Case Studies on Transit and Livable Communities in Rural and Small Town America
Livability in Small Towns and Rural Areas
What does “livability” mean in a smaller town or city? Some would have us believe that livability is a foreign concept for our small towns and rural areas. The reality couldn’t be farther from the truth.
This collection of 12 case studies provides examples of how small cities, towns and rural regions across the country are transforming themselves into more livable communities. While some of these communities face formidable threats – from job losses and shrinking populations to disappearing farmland and strained resources – their leaders have forged collaborations and created plans that are growing economies, bene.ting people and protecting the land and lifestyles treasured by residents and non-residents alike.
The exact de.nition may di.er place to place, but these case studies reveal some core values and needs that exist in these communities across America. It is about providing people, including seniors and those who cannot a.ord to drive everywhere, better choices about how to travel throughout their regions. It is about encouraging growth in historic small town Main Streets across America and a high quality of life with ample green space, biking or walking paths, and shopping, restaurants or health care located nearby and easily accessible.
Policymakers have taken signi.cant steps to support coordination among transportation, housing, environmental and agricultural planning. Of particular importance is the Partnership for Sustainable Communities, a joint e.ort between the U.S. Environmental Protection Agency, the Department of Housing and Urban Development and the Department of Transportation. In his 2011 budget, President Obama proposed $830 million for collaborative projects between these key agencies to improve quality of life in our communities and increase transportation options, a.ordable housing and economic opportunity – together.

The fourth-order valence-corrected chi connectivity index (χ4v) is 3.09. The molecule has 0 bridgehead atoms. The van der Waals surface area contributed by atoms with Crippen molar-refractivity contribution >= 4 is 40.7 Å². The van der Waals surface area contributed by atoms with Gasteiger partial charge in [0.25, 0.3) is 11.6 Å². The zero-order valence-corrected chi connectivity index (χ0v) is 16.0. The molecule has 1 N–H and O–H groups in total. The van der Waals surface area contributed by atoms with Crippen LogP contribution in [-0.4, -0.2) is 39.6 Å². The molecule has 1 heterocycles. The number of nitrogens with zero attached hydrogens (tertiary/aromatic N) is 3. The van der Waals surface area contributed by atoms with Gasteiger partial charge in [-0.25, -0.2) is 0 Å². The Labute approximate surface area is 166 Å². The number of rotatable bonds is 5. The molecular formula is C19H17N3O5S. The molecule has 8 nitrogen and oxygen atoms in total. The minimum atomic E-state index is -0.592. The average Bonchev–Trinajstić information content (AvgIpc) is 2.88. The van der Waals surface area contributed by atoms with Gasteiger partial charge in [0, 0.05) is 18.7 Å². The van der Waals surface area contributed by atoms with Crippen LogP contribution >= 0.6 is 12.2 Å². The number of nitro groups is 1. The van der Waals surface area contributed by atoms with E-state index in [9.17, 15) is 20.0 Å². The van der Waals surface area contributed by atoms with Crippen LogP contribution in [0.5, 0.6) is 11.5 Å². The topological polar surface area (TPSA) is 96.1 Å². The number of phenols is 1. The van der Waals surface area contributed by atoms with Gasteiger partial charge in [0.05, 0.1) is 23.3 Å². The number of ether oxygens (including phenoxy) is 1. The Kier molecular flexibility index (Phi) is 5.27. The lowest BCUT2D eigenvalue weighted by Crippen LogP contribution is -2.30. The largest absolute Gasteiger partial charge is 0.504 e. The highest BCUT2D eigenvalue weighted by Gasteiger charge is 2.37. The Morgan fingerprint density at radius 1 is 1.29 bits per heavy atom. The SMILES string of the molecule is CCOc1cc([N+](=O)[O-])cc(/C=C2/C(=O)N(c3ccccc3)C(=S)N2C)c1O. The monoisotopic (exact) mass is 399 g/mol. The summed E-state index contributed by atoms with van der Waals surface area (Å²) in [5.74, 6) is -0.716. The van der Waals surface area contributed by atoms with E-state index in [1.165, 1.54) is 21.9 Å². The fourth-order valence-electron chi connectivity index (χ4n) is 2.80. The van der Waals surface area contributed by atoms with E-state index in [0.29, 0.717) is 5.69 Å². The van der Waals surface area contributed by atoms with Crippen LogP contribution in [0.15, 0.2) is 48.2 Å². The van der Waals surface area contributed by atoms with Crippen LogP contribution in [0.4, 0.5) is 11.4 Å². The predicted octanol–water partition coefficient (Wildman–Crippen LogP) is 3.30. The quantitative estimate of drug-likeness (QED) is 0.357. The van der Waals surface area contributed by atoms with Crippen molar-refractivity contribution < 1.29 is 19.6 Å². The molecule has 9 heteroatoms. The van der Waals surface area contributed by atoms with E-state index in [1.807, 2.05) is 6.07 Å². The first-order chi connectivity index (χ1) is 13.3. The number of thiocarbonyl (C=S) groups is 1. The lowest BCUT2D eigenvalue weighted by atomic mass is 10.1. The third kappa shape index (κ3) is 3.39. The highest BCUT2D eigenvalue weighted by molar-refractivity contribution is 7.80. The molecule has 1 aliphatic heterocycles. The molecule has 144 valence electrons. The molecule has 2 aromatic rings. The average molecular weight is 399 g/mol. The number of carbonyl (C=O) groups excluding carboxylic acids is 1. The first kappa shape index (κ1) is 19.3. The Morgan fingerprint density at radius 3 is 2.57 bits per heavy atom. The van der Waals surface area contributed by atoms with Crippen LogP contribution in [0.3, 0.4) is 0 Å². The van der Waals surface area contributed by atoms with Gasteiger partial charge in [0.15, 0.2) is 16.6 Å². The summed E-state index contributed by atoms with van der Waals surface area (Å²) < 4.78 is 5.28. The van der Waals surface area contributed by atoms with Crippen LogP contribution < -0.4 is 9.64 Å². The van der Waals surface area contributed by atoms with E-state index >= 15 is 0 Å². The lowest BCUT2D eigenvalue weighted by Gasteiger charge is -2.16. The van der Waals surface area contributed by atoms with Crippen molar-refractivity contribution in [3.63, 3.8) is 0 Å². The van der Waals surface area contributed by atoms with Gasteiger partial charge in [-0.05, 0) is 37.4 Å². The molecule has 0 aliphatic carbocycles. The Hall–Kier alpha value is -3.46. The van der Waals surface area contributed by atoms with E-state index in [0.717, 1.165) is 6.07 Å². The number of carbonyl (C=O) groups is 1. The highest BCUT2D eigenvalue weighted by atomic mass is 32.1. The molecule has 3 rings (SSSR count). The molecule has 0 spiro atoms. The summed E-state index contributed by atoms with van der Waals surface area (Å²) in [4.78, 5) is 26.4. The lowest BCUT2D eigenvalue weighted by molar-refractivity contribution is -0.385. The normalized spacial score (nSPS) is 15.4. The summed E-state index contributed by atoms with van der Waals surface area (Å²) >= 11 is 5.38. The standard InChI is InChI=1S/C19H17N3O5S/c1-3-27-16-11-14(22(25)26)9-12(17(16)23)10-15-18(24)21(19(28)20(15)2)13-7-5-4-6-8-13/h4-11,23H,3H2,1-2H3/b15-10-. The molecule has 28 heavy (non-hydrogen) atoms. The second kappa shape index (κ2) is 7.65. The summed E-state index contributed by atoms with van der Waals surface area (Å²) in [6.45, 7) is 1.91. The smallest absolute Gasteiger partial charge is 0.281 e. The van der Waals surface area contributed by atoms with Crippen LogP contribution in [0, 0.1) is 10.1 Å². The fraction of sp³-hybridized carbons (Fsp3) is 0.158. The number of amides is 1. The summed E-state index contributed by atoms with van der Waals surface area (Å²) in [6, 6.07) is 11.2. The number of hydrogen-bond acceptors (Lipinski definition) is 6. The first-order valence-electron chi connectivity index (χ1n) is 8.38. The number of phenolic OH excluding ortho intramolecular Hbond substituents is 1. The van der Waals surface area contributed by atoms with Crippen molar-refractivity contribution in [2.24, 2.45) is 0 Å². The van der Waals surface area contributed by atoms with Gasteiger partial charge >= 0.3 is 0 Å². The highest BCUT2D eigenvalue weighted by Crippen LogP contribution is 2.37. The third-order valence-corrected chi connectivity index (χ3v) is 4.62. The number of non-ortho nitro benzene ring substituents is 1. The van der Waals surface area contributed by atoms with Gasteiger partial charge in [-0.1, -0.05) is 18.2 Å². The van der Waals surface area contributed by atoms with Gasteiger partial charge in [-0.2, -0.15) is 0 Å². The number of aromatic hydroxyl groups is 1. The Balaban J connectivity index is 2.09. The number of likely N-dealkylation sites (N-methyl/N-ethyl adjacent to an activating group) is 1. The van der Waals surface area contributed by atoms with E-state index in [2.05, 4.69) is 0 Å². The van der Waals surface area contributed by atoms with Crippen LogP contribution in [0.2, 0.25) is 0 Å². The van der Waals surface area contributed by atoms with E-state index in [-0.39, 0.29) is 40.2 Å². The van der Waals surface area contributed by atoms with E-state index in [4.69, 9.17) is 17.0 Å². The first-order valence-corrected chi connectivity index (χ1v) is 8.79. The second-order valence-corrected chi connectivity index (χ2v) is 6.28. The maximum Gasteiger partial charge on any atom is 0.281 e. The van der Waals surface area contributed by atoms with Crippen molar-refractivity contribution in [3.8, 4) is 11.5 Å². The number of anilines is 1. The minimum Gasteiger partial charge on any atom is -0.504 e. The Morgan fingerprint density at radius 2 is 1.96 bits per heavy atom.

Similarly, the Livable Communities Act, sponsored by Senator Chris Dodd, would build upon this concept by authorizing $4 billion in competitive grants for communities with promising plans and projects. Without this kind of funding assistance, many small towns and rural areas lack the .nancial resources, planning capacity, or authority to implement forward-looking solutions.
The intention of this partnership is to support investments in one area that promote goals in others. For example, highway investments in a small town should strengthen the existing Main Street rather than undermine it – and we believe it takes a whole lot more than a highway to keep our economies sustainable and our communities livable. Whether that highway helps or hurts is very much determined by where it goes, whether it is safe for older residents and children, whether it brings jobs or pushes them away, whether it protects or destroys agricultural land and whether it increases or denies access for those who cannot drive.
If any part of the country is in need of a comprehensive, cross- departmental approach, it is America’s small towns and rural areas. Many communities have already adopted these principles and seen great success, as demonstrated in these case studies.